How to find cult films

Laura Kane ('11)/Eastside Staff

Local video rental stores carry all of the new releases from comedy to horror, and most movies made in the last five years can be found on those many shelves. Cult films, however, can be harder to find.

The best place to find cult films is online. One of the more popular websites is http://www.cultfilmz.com, created by Ron Altman. The website evaluates cult films from around the world. In each main geographic area, Altman reviews a movie once a day, in addition to giving links to sites where visitors can purchase the films. He reviews the movie along with the DVD’s special features. But Altman’s cult reviews aren’t the only ones on the website; members of cultfilmz.com are also encouraged to submit their own movie reviews.

Although cult films are usually only found online, Altman doesn’t have a problem with this.

“Cults films are supposed to be rare, hard to find or even out of print, limited availability plays an important part,” he said.

http://www.gottaseedvds.com is a website dedicated to helping cult followers find rare films. The site is set up so fans can easily find the movie they are looking for. Films are divided into cult film genres, such as celebrity lost films and exploitation films. The site also has the category of ultra rare films, making it much easier for especially rare DVDs to be found. The website guarantees all films, rare or not, to be the best print quality in America.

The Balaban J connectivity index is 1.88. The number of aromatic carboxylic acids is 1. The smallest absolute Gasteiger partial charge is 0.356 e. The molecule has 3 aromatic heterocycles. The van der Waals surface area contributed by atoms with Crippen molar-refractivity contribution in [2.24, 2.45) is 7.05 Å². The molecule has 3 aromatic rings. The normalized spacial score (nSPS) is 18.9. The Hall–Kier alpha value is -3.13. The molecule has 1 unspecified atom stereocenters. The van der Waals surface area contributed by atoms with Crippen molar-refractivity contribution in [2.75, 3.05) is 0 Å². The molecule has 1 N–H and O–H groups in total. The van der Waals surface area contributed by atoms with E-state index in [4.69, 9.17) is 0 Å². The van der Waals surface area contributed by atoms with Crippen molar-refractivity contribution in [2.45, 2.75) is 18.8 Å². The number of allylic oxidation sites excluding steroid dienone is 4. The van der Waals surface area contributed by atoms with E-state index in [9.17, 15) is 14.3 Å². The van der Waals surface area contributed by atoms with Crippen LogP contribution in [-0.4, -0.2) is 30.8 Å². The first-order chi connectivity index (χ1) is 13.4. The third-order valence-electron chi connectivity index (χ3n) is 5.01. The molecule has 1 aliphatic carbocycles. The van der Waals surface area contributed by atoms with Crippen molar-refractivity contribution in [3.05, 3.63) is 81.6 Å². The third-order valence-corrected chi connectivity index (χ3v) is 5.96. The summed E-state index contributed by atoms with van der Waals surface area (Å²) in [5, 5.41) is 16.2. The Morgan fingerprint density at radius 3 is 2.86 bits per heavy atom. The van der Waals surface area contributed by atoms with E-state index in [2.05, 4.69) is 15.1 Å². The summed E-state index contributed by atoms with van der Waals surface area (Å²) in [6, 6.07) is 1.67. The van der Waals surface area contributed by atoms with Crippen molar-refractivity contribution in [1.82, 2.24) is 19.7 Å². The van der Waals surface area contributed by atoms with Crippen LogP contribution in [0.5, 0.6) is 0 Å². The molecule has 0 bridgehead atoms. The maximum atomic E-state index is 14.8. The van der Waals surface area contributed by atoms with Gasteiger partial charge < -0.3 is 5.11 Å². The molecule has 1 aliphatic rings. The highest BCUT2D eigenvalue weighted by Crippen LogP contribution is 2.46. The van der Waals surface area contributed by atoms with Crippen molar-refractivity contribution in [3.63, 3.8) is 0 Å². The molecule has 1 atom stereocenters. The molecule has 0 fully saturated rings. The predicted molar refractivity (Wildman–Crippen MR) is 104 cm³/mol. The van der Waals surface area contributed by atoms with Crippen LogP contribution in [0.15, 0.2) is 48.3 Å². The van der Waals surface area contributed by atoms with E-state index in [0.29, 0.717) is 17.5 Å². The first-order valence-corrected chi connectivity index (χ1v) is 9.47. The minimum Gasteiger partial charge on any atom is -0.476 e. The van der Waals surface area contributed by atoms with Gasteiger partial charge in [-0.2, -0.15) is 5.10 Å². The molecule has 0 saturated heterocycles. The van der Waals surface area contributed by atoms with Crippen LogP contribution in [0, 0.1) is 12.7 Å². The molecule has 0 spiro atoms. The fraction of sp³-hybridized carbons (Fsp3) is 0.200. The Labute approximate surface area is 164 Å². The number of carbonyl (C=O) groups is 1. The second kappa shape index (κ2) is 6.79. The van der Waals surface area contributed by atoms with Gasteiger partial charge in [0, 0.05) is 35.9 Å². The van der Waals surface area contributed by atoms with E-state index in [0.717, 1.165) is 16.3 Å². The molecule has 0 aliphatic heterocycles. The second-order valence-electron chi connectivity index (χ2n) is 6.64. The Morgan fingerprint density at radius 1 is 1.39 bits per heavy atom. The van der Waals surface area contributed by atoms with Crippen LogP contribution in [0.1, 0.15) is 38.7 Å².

Another website that features cult films is http://www.coverpops.com. Site creator Jim Bumgardner created a clickable collage of over 300 DVD covers. To find a particular film, click the DVD cover and a list of information is given on the movie, including its release date and where to find it.  There are nine cult film collages, ranging from anime to science fiction. The collages are arranged horizontally by time and are updated frequently.

Cult films are too difficult to find outside of the internet, making it almost impossible to see cult films in movie theaters. The Trocadero in Philadelphia provides a place for cult followers to see cult pictures, on a “state of the art DVD projector and brand new full-size movie screen.” Every Monday night, cult films such as the The Big Lebowski and The Rocky Horror Picture Show are shown. People who attend Monday Movie Night pay three dollars for the screening, which includes food and drink. Staff members dress up as characters in the movie and encourage guests to do the same.

Outside of attending these events at the Trocadero, anyone interested in viewing cult films is encouraged to purchase them online and view them at their own leisure.